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  • Alistair Tait

Weaver’s Masters tears

Drew Weaver broke down as soon as he stepped out of the scorer’s hut. He did something he’d never done on a golf course before – he cried.

Weaver wasn’t weeping because he’d just scored 80 in the second round of the 2008 Masters to miss the cut by eight shots. He was crying because he’d let down Virginia Tech University .

Unlike the other competitors in that Masters field, Weaver’s participation wasn’t just about doing well: it was part of his healing process.

Twelve months before Weaver made his Masters debut, on the 16th of April 2007, 33 people lost their lives at Virginia Tech when gunman Cho Seung-Hui went on a shooting rampage.

Weaver was just 100 yards away when the mayhem began in Norris Hall. Weaver and other students ran for their lives, taking refuge 400 yards away in the library. He waited there for three and half hours until he felt safe to leave.

It was a case of there but the grace of god for the 20-year-old. The shooting took place on a Monday. Weaver had classes in Norris Hall on Tuesdays and Wednesday.

Weaver did more than most to help Virginia Tech recover from the tragedy. In June 2007 he became the first American to win the Amateur in 28 years when he defeated Australian Tim Stewart at Royal Lytham. Weaver placed a small patch on the golf bag his father John carried that week. The patch simply read: Virginia Tech remembers 4:16:07.

Weaver carried the Virginia Tech Logo proudly around Augusta National too; it was on his bag, cap, and outerwear.

“I just want to represent the university in a good way. That’s my main goal. That’s why I wear the logo. I’m just trying to do it for them.”

Waiting for him behind Augusta’s 18th green that Friday was a large contingent from Virginia Tech who had followed him all week. First to take the inconsolable Weaver into his arms was Virginia Tech coach Jay Hardwick. Girlfriend Elizabeth Bills, now his wife, was next, then mother Cathy, followed by other Virginia Tech friends and alumni.

None could stem Weaver’s tears.

“I felt like I was carrying the weight of the world on my shoulders, the weight of Virginia Tech,” Weaver said. “I never imagined I’d be that emotional. The emotions started late on the back nine when I realised I wasn’t going to make the cut.
“I can’t really tell you where the emotions came from. It just hit me as I was walking out of the scorer’s area. There were so many people standing there who had come to support me. I felt like I’d let them all down. Everyone told me they were proud of me, but it’s still tough signing that scorecard and knowing the week’s over.”

No first timer was more prepared for the 2008 Masters than Weaver. He had played 13 practice rounds over Augusta National before he teed it up in the Masters proper. His first round came the previous December. The day before New Year’s Eve, he made the trip from his home in High Point, North Carolina.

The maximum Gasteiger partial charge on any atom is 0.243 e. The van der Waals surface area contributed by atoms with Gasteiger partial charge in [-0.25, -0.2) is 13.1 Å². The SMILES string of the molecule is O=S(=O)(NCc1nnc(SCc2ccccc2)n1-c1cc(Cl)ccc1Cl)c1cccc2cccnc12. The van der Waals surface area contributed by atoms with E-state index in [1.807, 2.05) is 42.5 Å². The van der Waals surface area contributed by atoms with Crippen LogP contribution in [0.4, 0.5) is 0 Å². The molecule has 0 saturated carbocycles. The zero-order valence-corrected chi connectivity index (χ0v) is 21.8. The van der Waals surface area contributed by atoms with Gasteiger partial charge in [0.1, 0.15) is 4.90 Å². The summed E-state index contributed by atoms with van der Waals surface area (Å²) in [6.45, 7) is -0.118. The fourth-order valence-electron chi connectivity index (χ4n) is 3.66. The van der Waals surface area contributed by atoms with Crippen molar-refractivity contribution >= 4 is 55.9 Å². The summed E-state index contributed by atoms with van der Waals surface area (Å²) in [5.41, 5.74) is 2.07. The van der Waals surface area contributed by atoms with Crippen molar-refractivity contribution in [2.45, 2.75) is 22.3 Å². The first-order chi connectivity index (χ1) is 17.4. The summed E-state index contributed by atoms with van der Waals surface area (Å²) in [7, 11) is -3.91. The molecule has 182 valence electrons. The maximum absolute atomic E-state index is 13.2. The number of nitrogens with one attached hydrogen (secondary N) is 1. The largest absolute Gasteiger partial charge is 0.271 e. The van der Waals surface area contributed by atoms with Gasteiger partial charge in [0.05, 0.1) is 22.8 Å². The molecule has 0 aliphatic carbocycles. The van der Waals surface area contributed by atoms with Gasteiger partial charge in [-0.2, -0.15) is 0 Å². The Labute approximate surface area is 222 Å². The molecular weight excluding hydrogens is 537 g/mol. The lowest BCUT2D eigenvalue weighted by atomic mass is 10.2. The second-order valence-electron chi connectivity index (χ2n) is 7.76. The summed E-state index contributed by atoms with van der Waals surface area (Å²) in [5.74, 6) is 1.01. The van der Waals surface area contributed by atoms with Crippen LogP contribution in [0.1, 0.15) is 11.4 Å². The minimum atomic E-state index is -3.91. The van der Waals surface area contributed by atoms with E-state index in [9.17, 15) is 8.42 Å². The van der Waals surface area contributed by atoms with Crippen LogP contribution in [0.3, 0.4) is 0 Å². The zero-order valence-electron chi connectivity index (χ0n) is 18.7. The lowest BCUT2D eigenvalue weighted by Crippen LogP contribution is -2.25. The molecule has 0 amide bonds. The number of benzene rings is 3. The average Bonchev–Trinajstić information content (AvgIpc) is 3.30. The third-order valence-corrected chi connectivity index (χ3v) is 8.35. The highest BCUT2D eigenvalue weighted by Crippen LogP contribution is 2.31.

“I was incredibly comfortable. I almost felt as if the golf course was my home course.”

He was so comfortable he played mentor to Johnson Wagner. The Virginia Tech alumnus took the last place in the field that year courtesy of winning the Shell Houston Open. Weaver received a text in the early hours of Monday morning. That’s how they ended up playing a practice round on Monday, during which the amateur showed the professional the ropes at Augusta National.

It worked. Wagner made the cut and finished T36.

Weaver had stopped crying on Saturday morning, but he was still in despair as he sat behind the clubhouse trying to come to terms with missing the cut.

“It is going to be hard to recover from this,” Weaver said. “First thing I need is sleep and rest. I’m absolutely drained mentally and physically. I’ve played an incredible amount of golf. My hands hurt, my feet hurt. I’m a little worn out.”

Weaver’s career hasn’t taken the path he expected it to take when he won the Amateur Championship. He’s yet to play his second Masters gig. The affable American is still trying to earn a foothold on the PGA Tour never mind qualify for the first men’s major of the year.

Now 33, Weaver plies his trade on the Korn Ferry Tour. He has one professional win, the 2015 PC Financial Open on the Mackenzie Tour–PGA Tour Canada.

At world number 1,117, he’s a million miles away from another Masters. Never mind, what happened on 16 April 2007 will always ensure Drew Weaver has a sense of perspective.

#JustSaying: “If you can get around Augusta, hit the shots here, there’s no golf course you can’t play.” Padraig Harrington

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